In March, Amazon's insurer, Atlantic Mutual, took the unusual (unheard of?) step of suing Amazon in an effort to escape any obligation to reimburse the company should it lose the case brought by IBM.
"Atlantic contends it is not obligated under its policies to provide a defense or to provide any indemnity to Amazon for the claims being asserted against it by IBM," attorneys for the insurer said in papers filed in U.S. District Court for Eastern Texas -- the very same venue that until Monday was hearing IBM's lawsuit against Amazon.
Atlantic Mutual maintains that the insurance policies it sold to Amazon are limited to claims related to "advertising injury" and "personal injury." The insurer says the coverage for advertising injury extends to claims for copyright violation but not patent infringement.
Atlantic Mutual also contends that the actions for which Amazon.com was sued occurred prior to the date on which the policies took effect.
The bottom line: Amazon may have found itself having to go before a jury without a safety net. Since juries appear increasingly fond of multi-billion dollar damage awards, the company may have decided to simply fold its cards and settle with IBM for what it deemed a reasonable amount.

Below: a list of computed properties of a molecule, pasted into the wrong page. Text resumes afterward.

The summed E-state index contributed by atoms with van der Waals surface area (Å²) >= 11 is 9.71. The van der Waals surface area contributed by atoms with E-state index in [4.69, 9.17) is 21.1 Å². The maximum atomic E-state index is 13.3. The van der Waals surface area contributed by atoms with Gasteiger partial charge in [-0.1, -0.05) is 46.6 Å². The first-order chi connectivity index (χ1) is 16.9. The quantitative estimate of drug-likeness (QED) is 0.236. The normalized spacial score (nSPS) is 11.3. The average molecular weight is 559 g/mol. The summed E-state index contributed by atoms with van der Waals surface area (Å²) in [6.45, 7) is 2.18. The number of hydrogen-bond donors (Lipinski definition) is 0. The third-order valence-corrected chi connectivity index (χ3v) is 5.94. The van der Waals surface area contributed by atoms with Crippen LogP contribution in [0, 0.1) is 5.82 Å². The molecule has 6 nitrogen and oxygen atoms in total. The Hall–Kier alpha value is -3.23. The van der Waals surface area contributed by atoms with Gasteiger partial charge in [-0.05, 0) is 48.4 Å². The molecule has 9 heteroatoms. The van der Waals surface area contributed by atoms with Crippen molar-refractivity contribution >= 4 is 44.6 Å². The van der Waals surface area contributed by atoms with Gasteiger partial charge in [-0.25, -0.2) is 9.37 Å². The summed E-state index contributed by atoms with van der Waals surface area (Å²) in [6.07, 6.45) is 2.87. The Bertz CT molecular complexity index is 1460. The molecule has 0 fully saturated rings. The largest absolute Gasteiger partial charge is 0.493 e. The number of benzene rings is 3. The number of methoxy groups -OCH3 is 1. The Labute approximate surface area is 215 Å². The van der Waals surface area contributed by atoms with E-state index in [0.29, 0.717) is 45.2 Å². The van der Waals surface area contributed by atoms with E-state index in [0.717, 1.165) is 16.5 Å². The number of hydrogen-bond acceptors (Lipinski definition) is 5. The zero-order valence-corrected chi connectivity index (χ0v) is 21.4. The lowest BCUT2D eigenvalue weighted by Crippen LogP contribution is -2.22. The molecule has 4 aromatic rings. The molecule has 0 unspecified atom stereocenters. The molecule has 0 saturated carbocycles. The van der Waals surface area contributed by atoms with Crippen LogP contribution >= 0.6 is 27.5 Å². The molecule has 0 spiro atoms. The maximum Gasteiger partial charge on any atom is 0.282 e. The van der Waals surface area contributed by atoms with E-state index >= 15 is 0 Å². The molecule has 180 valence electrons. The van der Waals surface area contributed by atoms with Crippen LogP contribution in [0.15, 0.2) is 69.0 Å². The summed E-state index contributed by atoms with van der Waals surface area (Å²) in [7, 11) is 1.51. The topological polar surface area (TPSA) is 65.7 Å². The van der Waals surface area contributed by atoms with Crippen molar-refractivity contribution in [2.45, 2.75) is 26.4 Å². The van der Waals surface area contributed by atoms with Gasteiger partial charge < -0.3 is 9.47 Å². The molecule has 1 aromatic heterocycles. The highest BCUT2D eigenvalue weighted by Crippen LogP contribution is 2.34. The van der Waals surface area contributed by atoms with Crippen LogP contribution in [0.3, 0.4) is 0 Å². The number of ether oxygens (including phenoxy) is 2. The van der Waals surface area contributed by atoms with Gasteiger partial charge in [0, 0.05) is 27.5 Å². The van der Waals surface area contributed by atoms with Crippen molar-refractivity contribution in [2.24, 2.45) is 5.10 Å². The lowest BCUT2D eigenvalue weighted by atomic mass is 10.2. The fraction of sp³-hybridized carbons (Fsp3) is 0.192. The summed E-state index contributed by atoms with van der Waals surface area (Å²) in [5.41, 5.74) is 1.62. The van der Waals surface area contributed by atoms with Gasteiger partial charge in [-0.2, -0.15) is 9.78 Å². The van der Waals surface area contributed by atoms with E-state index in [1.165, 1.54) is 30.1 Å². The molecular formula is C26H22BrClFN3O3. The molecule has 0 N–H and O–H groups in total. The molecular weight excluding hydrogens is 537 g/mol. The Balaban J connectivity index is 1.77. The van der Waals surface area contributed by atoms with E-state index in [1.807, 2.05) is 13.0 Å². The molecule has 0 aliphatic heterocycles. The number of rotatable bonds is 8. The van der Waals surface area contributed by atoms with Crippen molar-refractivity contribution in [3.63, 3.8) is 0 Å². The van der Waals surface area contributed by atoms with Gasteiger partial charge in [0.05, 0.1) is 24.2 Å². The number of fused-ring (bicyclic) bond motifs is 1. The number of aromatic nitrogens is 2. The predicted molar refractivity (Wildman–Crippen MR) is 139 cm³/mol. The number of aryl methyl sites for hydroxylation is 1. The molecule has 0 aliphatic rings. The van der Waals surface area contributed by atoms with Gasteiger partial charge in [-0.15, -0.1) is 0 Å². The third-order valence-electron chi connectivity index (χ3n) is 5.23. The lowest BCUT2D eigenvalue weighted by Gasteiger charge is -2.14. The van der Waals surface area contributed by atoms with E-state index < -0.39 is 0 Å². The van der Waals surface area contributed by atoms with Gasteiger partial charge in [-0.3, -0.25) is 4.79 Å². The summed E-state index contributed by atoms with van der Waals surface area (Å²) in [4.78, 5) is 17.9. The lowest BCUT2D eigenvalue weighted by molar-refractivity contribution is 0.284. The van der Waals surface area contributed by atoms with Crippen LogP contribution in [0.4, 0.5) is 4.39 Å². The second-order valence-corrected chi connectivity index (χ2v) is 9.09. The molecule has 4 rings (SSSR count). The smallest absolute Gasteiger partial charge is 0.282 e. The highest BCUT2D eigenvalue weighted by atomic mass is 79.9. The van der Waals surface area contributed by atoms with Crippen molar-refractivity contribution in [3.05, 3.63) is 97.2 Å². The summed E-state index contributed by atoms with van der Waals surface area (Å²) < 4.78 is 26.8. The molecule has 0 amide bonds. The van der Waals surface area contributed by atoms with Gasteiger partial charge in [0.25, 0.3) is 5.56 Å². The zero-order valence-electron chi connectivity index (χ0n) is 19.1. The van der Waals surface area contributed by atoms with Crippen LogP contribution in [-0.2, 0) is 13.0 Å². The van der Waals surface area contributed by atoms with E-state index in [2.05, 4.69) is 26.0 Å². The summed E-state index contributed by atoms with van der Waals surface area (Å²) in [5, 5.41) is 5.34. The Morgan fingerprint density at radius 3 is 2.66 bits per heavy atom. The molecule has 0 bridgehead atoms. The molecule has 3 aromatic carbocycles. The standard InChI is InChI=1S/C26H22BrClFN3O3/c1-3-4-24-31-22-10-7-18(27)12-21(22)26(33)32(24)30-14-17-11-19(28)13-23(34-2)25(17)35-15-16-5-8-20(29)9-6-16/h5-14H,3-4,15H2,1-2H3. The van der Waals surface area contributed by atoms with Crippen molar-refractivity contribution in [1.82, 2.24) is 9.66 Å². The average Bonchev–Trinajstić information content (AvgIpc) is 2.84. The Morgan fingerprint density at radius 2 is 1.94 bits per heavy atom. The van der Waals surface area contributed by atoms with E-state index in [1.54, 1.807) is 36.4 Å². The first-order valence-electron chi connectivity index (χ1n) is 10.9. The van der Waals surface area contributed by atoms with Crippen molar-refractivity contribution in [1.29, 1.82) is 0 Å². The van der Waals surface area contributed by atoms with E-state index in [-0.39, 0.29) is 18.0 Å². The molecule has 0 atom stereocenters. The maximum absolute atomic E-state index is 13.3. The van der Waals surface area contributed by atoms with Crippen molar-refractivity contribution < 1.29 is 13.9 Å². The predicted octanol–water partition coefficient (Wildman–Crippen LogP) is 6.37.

Oddly, and I mean really oddly, an Amazon spokeswoman told the Associated Press on Tuesday that the company had already factored in damages to be paid to IBM in its second quarter and full year guidance, and thus does not need to restate its financial estimates in light of the settlement.
Amazon issued that guidance on April 24th. So for how long exactly has Amazon known that it was going to settle with IBM?
Did Amazon pony up to IBM because it knew ultimately that it was, in fact, violating IBM's patents? Or did it simply not want to play legal Russian roulette before a jury given the possibility that its insurance for such things may be ruled null and void.
Amazon isn't talking, but it's a question worth asking--especially if you're an Amazon shareholder.